Boston Red Sox outfielder Andrew Benintendi explains adjustments he made to his swing that helped produce an impressive three-hit performance.
You may have noticed that Andrew Benintendi‘s swing looked a bit different when he stepped to the plate in Tampa Bay on Monday. He made some adjustments that led to a three-hit performance, fueling the Boston Red Sox to a desperately needed win over the Rays.
Benintendi’s night began by dropping a base hit in front of the right fielder. It wouldn’t lead to any damage on the scoreboard but it was an encouraging sign from a hitter snapping a 0-for-9 slump over his previous three games.
One inning later, Benintendi drilled a hanging breaking ball 394 feet for his eighth home run of the season. He sliced an opposite-field double down the left-field line in the fifth to cap his three-hit day.
The results weren’t the only difference from the slumping Benintendi. His approach at the plate showed a noticeable change as well. Benintendi stood with more of a closed stance and eliminated the leg kick in his swing. He told WEEI’s Rob Bradford after the game that this adjustment was made to give him more time to see the ball.
"“I feel like the last 1 1/2, two years I’ve had a decent size leg kick and when I’m clicking and I feel good that’s working but obviously right now it’s not so I’m trying to simplify it,” explained Benintendi. “These guys throw so hard now they produce all the power so you just have to touch it.”"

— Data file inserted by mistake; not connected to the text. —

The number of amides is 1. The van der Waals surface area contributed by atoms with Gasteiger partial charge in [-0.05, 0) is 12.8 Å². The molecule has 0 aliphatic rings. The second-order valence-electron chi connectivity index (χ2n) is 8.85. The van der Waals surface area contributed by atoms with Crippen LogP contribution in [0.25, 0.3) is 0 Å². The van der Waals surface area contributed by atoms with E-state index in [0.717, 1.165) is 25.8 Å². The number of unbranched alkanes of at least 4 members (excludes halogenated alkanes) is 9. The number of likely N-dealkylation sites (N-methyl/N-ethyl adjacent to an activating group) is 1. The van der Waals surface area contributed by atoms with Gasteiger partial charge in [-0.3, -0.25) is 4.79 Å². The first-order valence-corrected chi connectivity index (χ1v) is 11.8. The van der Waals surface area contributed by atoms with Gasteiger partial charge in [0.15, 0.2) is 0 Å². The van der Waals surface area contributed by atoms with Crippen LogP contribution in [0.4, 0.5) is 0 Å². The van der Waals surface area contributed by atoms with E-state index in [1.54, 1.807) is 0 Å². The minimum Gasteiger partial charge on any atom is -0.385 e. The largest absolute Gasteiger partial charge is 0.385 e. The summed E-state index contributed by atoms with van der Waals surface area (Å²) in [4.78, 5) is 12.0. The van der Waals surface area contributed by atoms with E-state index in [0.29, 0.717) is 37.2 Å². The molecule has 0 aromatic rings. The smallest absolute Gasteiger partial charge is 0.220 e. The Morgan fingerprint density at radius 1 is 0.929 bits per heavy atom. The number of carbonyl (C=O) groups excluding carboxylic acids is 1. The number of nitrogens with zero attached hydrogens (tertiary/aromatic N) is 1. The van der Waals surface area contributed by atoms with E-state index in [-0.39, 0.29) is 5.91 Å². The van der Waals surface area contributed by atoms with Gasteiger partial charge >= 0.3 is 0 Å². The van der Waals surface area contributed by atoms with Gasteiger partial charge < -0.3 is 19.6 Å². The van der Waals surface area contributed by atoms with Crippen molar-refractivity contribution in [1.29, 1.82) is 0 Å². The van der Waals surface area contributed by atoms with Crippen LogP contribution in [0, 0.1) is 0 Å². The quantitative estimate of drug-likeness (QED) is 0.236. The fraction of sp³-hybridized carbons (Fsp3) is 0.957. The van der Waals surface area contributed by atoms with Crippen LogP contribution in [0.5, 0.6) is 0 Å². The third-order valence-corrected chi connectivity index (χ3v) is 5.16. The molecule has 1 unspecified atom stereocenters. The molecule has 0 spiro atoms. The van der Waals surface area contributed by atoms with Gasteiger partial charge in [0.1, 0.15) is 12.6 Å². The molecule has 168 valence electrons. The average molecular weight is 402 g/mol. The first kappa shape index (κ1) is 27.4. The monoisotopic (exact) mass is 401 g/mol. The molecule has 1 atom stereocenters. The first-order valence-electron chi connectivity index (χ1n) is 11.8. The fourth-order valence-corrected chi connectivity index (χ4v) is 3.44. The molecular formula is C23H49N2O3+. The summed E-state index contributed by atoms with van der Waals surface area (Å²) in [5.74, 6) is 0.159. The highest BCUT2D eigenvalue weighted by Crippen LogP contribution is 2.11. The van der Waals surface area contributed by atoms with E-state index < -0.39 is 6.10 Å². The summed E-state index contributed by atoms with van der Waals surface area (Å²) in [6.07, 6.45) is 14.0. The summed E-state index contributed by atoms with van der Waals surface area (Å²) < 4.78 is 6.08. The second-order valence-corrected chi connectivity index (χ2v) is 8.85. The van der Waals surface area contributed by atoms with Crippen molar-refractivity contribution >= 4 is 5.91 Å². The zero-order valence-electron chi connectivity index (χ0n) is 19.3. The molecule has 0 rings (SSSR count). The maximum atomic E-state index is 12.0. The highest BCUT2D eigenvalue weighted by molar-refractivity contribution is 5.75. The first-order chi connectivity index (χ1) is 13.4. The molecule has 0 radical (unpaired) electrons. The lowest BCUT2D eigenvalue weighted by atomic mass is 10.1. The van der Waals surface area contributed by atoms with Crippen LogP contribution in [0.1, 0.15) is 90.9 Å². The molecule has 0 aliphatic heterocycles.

The swing is reminiscent of the one Benintendi used in college when he was a Golden Spikes Award winner with the University of Arkansas. Keeping his stance tighter without the leg kick allows for a shorter swing path. The less time it takes for the bat to travel through the zone, the more time he has to see the ball and identify where it’s going. Every moment counts when making a split-second decision.
Benintendi also makes a point of mentioning that pitchers are throwing harder than ever. More velocity means hitters have less time to catch up with a fastball. It also means that velocity is generating plenty of power when the ball makes contact with the bat. The leg kick to generate more power isn’t quite as necessary and shorting up his swing improves his chances of making contact.
You can see the altered stance at the plate in all three of Benintendi’s hits against the Rays.
Compare that to this massive home run swing from last year. Benintendi raises his front leg as the pitch is released, generating a more powerful swing but with less time to execute. He’s able to connect on this 92 mph fastball but that swing might have trouble catching up to pitches with upper-90’s heat.
The change may not be permanent. After all, Benintendi found plenty of success with that leg kick last year when he hit .290 with a .830 OPS. This season has been frustrating for Benintendi so he had to try something to pull himself out of this funk. The early returns of his adjustments are promising so we should expect him to use his revamped stance as long as he’s finding success with it.
"“Obviously, I’m going to stick with the college swing until it stops working and then I’ll do something else,” said Benintendi."
Baseball is a game of adjustments. Benintendi made one that seems to be working, at least for now. If this revamped stance continues to produce results, Benintendi should finish strong and perhaps salvage a season that has been below expectations.